Who doesn’t want to save more money? But sometimes the thought of trying to squeeze out even more value from your income can seem so overwhelmingly impossible.

So instead of trying to save a little, we give up on the idea and decide to leave things as they are. This paralysis hits so many of us that our poor savings culture has raised Government concern. The Treasury says as a result, it is becoming more difficult for the country to invest significantly in any sector of the economy.

According to official data, Kenyans save an average of Sh12 out of every Sh100 they earn, while in Asian giants like Singapore, citizens save as much as Sh40 out of every Sh100.

So how can you turn yourself into a slightly better saver, without the idea of it making you break into a cold sweat?

1. Embrace the sharing economy

Platforms like Uber and Airbnb have made the idea of sharing our resources an easier pill to swallow. Try to squeeze out as much value from what you own as you possibly can.

If you drive, start a carpooling service and charge your neighbours a small fee. You can decide this cash is what will make up your savings.

If you have office space and don’t really need it all, sub-lease it to someone who does. You have a spare bedroom? Consider listing it on Airbnb. Loan out what you’re not using – but be careful about whom you decide to give so you don’t lose your stuff altogether

2. Do it yourself

YouTube videos are a goldmine – you can teach yourself to do almost anything.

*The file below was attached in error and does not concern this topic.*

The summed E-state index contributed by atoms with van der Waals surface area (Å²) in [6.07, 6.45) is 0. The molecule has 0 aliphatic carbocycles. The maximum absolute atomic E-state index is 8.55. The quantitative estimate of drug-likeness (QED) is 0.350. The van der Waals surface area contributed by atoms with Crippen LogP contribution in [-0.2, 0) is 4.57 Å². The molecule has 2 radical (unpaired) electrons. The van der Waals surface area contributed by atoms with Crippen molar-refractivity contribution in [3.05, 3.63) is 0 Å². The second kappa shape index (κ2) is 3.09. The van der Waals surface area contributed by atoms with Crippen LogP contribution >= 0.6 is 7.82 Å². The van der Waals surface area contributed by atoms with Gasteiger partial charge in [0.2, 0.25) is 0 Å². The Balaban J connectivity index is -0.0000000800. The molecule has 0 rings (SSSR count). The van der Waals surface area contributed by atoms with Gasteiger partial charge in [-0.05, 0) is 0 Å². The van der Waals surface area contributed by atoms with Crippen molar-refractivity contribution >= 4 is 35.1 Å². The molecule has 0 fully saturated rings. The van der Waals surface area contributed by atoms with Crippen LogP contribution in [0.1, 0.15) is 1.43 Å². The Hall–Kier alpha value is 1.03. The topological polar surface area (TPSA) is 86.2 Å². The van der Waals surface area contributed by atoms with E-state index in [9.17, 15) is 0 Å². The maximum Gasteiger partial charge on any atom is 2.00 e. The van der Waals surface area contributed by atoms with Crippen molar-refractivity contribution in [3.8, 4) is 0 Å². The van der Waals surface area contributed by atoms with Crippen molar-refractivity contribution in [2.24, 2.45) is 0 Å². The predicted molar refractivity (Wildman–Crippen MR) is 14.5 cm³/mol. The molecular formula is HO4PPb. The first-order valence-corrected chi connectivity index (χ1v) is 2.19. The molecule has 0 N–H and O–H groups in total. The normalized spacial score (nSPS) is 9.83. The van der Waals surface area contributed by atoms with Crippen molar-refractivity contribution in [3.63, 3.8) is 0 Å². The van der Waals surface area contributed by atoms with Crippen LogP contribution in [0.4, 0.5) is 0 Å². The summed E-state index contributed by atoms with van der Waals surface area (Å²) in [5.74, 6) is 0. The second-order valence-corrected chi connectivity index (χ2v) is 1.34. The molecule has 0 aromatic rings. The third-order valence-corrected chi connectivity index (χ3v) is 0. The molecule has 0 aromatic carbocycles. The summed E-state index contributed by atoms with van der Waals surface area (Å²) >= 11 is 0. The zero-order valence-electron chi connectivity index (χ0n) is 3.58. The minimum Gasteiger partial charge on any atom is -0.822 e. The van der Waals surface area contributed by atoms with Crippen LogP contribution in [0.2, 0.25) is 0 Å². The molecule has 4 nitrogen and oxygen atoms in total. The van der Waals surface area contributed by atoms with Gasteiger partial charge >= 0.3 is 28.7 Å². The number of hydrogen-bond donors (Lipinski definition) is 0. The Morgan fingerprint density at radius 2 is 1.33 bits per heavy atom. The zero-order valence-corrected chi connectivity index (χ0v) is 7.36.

Save yourself some extra cash by learning how to do general repairs and maintenance work yourself. You can learn how to fix up torn clothing, broken furniture or even a leaking tap and save yourself the cost of calling someone to do it for you.

And take care of your things. Don’t wait until something gets ruined to fix it, it will cost more. Change your oil before your car engine gets destroyed, seal cracks before they destroy your walls, and so on.

3. Food hacks

Shopping for your house can make it seem almost impossible to save money. So start small. Plan out your groceries for a week so you only enter a supermarket once. And when you get in, go with a list and stick to it.

Don’t browse the aisle because you can bet you’ll put things in your basket that you don’t need.

Also see if you can cook more when you do, and freeze what won’t be consumed that day. And if you’re planning a road trip, carry homemade snacks; you’ll spend less than you would if you shopped in a supermarket.

4. Entertain yourself for free

You want to have a life, but this can get expensive. So, to avoid staying cooped up in your house driving yourself crazy, why not find free events around you.

You can attend art exhibitions, motivational talks and even dance recitals at all sorts of venues, including cultural centres and universities, and all for free.

Take a walk and enjoy nature. Take the children to the library – there’s usually a children’s section. And if going to the gym is a priority for you, save yourself those fees by getting a home workout programme.

5. Buy generic

Big brands are more likely to cost more because they’ll charge you for their marketing budgets.

Where possible, pick the generic option. The insides are usually the same. However, don’t go cheap for things you plan to use long-term, like appliances. You don’t want to keep replacing certain products. And once you shell out good money for something, take care of it.

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